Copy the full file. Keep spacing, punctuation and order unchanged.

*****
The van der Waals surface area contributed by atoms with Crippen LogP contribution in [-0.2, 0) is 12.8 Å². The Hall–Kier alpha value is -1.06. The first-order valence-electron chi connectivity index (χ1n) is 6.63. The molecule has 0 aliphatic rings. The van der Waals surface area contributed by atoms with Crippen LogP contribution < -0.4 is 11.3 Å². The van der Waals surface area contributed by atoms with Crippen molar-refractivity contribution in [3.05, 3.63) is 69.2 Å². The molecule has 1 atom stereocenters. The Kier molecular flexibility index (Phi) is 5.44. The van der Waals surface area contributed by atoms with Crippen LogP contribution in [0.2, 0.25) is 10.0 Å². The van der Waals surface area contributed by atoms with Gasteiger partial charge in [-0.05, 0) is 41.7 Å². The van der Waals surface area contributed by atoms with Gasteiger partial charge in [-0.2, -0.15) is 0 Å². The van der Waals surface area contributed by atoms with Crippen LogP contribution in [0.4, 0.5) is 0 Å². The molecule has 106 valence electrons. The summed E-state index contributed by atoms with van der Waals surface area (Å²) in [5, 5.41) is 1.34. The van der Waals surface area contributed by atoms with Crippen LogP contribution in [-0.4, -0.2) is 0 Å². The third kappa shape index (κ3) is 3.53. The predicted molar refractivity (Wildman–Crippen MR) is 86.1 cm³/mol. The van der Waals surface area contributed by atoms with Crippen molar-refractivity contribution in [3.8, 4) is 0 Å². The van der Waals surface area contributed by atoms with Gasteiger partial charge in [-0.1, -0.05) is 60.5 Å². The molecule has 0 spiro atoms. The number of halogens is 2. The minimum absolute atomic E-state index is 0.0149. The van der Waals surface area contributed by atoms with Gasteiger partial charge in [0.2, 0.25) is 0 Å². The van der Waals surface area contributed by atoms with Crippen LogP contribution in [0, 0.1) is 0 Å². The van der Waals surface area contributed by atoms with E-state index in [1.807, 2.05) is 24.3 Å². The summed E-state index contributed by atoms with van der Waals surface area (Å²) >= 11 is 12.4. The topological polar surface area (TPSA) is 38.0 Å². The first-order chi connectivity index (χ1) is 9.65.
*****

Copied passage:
The van der Waals surface area contributed by atoms with Crippen LogP contribution in [-0.2, 0) is 12.8 Å². The Hall–Kier alpha value is -1.06. The first-order valence-electron chi connectivity index (χ1n) is 6.63. The molecule has 0 aliphatic rings. The van der Waals surface area contributed by atoms with Crippen LogP contribution < -0.4 is 11.3 Å². The van der Waals surface area contributed by atoms with Crippen molar-refractivity contribution in [3.05, 3.63) is 69.2 Å². The molecule has 1 atom stereocenters. The Kier molecular flexibility index (Phi) is 5.44. The van der Waals surface area contributed by atoms with Crippen LogP contribution in [0.2, 0.25) is 10.0 Å². The van der Waals surface area contributed by atoms with Gasteiger partial charge in [-0.05, 0) is 41.7 Å². The van der Waals surface area contributed by atoms with Gasteiger partial charge in [-0.2, -0.15) is 0 Å². The van der Waals surface area contributed by atoms with Crippen LogP contribution in [0.4, 0.5) is 0 Å². The molecule has 106 valence electrons. The summed E-state index contributed by atoms with van der Waals surface area (Å²) in [5, 5.41) is 1.34. The van der Waals surface area contributed by atoms with Crippen LogP contribution in [-0.4, -0.2) is 0 Å². The third kappa shape index (κ3) is 3.53. The predicted molar refractivity (Wildman–Crippen MR) is 86.1 cm³/mol. The van der Waals surface area contributed by atoms with Crippen molar-refractivity contribution in [3.8, 4) is 0 Å². The van der Waals surface area contributed by atoms with Gasteiger partial charge in [-0.1, -0.05) is 60.5 Å². The molecule has 0 spiro atoms. The number of halogens is 2. The minimum absolute atomic E-state index is 0.0149. The van der Waals surface area contributed by atoms with Gasteiger partial charge in [0.2, 0.25) is 0 Å². The van der Waals surface area contributed by atoms with Crippen LogP contribution in [0, 0.1) is 0 Å². The van der Waals surface area contributed by atoms with E-state index in [1.807, 2.05) is 24.3 Å². The summed E-state index contributed by atoms with van der Waals surface area (Å²) >= 11 is 12.4. The topological polar surface area (TPSA) is 38.0 Å². The first-order chi connectivity index (χ1) is 9.65.